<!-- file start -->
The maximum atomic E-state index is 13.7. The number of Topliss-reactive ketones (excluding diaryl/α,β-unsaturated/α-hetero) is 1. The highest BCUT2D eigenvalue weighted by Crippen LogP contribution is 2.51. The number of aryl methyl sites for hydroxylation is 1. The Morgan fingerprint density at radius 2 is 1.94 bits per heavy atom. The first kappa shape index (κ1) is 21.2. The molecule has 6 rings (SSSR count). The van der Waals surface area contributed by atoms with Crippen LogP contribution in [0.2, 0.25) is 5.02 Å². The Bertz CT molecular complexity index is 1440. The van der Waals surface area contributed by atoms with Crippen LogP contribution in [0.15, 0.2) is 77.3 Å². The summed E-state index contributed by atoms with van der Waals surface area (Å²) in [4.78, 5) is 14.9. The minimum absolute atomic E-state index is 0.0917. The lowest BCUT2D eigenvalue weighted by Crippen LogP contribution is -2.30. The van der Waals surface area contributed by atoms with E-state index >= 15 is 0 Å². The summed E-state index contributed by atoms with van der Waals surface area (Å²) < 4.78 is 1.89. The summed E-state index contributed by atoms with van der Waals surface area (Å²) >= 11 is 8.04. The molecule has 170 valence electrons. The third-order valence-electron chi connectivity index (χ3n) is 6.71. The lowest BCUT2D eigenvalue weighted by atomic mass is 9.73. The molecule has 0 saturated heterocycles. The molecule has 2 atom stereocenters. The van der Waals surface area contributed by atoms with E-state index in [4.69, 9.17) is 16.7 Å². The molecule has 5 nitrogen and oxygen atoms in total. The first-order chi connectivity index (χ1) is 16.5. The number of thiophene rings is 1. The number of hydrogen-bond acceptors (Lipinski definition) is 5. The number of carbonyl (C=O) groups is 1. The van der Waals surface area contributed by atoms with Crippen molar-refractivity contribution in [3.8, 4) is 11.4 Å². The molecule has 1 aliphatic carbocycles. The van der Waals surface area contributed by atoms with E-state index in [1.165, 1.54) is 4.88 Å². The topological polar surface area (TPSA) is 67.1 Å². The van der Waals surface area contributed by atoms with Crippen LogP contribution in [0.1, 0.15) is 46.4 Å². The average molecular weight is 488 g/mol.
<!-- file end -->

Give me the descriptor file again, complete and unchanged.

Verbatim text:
The maximum atomic E-state index is 13.7. The number of Topliss-reactive ketones (excluding diaryl/α,β-unsaturated/α-hetero) is 1. The highest BCUT2D eigenvalue weighted by Crippen LogP contribution is 2.51. The number of aryl methyl sites for hydroxylation is 1. The Morgan fingerprint density at radius 2 is 1.94 bits per heavy atom. The first kappa shape index (κ1) is 21.2. The molecule has 6 rings (SSSR count). The van der Waals surface area contributed by atoms with Crippen LogP contribution in [0.2, 0.25) is 5.02 Å². The Bertz CT molecular complexity index is 1440. The van der Waals surface area contributed by atoms with Crippen LogP contribution in [0.15, 0.2) is 77.3 Å². The summed E-state index contributed by atoms with van der Waals surface area (Å²) in [4.78, 5) is 14.9. The minimum absolute atomic E-state index is 0.0917. The lowest BCUT2D eigenvalue weighted by Crippen LogP contribution is -2.30. The van der Waals surface area contributed by atoms with E-state index >= 15 is 0 Å². The summed E-state index contributed by atoms with van der Waals surface area (Å²) < 4.78 is 1.89. The summed E-state index contributed by atoms with van der Waals surface area (Å²) >= 11 is 8.04. The molecule has 170 valence electrons. The third-order valence-electron chi connectivity index (χ3n) is 6.71. The lowest BCUT2D eigenvalue weighted by atomic mass is 9.73. The molecule has 0 saturated heterocycles. The molecule has 2 atom stereocenters. The van der Waals surface area contributed by atoms with E-state index in [4.69, 9.17) is 16.7 Å². The molecule has 5 nitrogen and oxygen atoms in total. The first-order chi connectivity index (χ1) is 16.5. The number of thiophene rings is 1. The number of hydrogen-bond acceptors (Lipinski definition) is 5. The number of carbonyl (C=O) groups is 1. The van der Waals surface area contributed by atoms with Crippen molar-refractivity contribution in [3.8, 4) is 11.4 Å². The molecule has 1 aliphatic carbocycles. The van der Waals surface area contributed by atoms with E-state index in [1.165, 1.54) is 4.88 Å². The topological polar surface area (TPSA) is 67.1 Å². The van der Waals surface area contributed by atoms with Crippen LogP contribution in [0.1, 0.15) is 46.4 Å². The average molecular weight is 488 g/mol.